The topology is simple and not worth a diagram. R1 and R2 are connected via their FastEthernet0/0 interfaces. They are running OSPF on this interface.
This post is about OSPF Summarization. We’ll be using a familiar topology and going over two ways to summarize with OSPF.
There are two conventional ways to summarize networks in OSPF, we can use the “area range” command and the “summary-address” command. “Area range” is used on the ABR to summarize networks between areas. The “summary-address” command is used on the ASBR to summarize external networks.
Here’s the topology:
I’m not going through the basic OSPF config, so assume everything is configured as the diagram suggests. On R1 I’ve added Lo11-14 and used “ospf 100 area 0″ under the respective interfaces. On R2 I’ve added Lo15-18 and used “redistribute connected subnets”. Let’s look at the RIBs on a couple routers:
First we’ll check out “sh ip route” on R1:
R1#sh ip route ... 184.108.40.206/32 is subnetted, 1 subnets C 220.127.116.11 is directly connected, Loopback0 18.104.22.168/32 is subnetted, 1 subnets O E2 22.214.171.124 [110/20] via 10.1.123.2, 01:13:32, FastEthernet0/0 126.96.36.199/32 is subnetted, 1 subnets O E2 188.8.131.52 [110/20] via 10.1.123.3, 01:12:38, FastEthernet0/0 184.108.40.206/32 is subnetted, 1 subnets O E2 220.127.116.11 [110/20] via 10.1.123.3, 01:03:47, FastEthernet0/0 172.30.0.0/24 is subnetted, 4 subnets O E2 172.30.6.0 [110/20] via 10.1.123.2, 00:06:11, FastEthernet0/0 O E2 172.30.7.0 [110/20] via 10.1.123.2, 00:06:11, FastEthernet0/0 O E2 172.30.5.0 [110/20] via 10.1.123.2, 00:06:11, FastEthernet0/0 O E2 172.30.8.0 [110/20] via 10.1.123.2, 00:06:11, FastEthernet0/0 C 192.168.4.0/24 is directly connected, Loopback14 10.0.0.0/24 is subnetted, 2 subnets O IA 10.1.34.0 [110/74] via 10.1.123.3, 01:12:39, FastEthernet0/0 C 10.1.123.0 is directly connected, FastEthernet0/0 C 192.168.1.0/24 is directly connected, Loopback11 C 192.168.2.0/24 is directly connected, Loopback12 C 192.168.3.0/24 is directly connected, Loopback13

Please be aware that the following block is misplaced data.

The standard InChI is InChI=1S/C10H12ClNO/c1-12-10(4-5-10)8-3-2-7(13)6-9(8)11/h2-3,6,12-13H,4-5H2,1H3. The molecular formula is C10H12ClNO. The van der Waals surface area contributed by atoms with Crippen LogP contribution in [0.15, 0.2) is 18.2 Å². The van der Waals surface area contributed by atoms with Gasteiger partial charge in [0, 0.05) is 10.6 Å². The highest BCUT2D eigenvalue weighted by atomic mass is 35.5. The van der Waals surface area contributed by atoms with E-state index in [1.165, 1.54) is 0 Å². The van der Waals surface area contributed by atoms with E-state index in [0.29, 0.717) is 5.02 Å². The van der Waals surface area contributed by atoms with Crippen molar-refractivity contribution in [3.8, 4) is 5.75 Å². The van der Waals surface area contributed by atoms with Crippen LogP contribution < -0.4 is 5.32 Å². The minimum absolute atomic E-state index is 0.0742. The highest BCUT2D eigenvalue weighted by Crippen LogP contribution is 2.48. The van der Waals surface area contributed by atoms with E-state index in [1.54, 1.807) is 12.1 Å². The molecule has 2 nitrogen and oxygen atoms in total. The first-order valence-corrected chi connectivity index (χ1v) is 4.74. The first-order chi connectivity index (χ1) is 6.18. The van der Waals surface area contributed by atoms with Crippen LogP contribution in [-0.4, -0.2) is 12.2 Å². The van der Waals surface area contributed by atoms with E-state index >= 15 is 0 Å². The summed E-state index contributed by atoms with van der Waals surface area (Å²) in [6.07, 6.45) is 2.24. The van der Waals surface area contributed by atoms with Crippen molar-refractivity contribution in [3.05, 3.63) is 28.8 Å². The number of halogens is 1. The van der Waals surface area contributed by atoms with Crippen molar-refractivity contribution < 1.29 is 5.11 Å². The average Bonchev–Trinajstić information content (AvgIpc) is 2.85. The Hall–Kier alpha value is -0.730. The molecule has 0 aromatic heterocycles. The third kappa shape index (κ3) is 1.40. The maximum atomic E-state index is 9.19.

Lots of routes here. The ones to note are the 172s showing as External Type 2, which are R2′s loopbacks. Also notice our connected loopbacks.
This is the last post in a series about OSPF Area Types. Today we’ll go over Not So Totally Stubby Areas. We’ll be using the same topology as the NSSA post, but this time we will inject a specific route (18.104.22.168/24) from the ASBR (R4) instead of a default.
Quick refresher, OSPF Not So Totally Stubby Areas have intra-area routes (Type 2 LSAs) and also external routes in the form of Type 7 LSAs, which are converted to Type 5 LSAs by the ABR. No inter-area routes (Type 3 LSAs) are permitted in a Not So Totally Stubby Area and a default route will be injected by the ABR.
(For more detailed information on LSAs and Area Types, check out this post.)
Here’s the topology: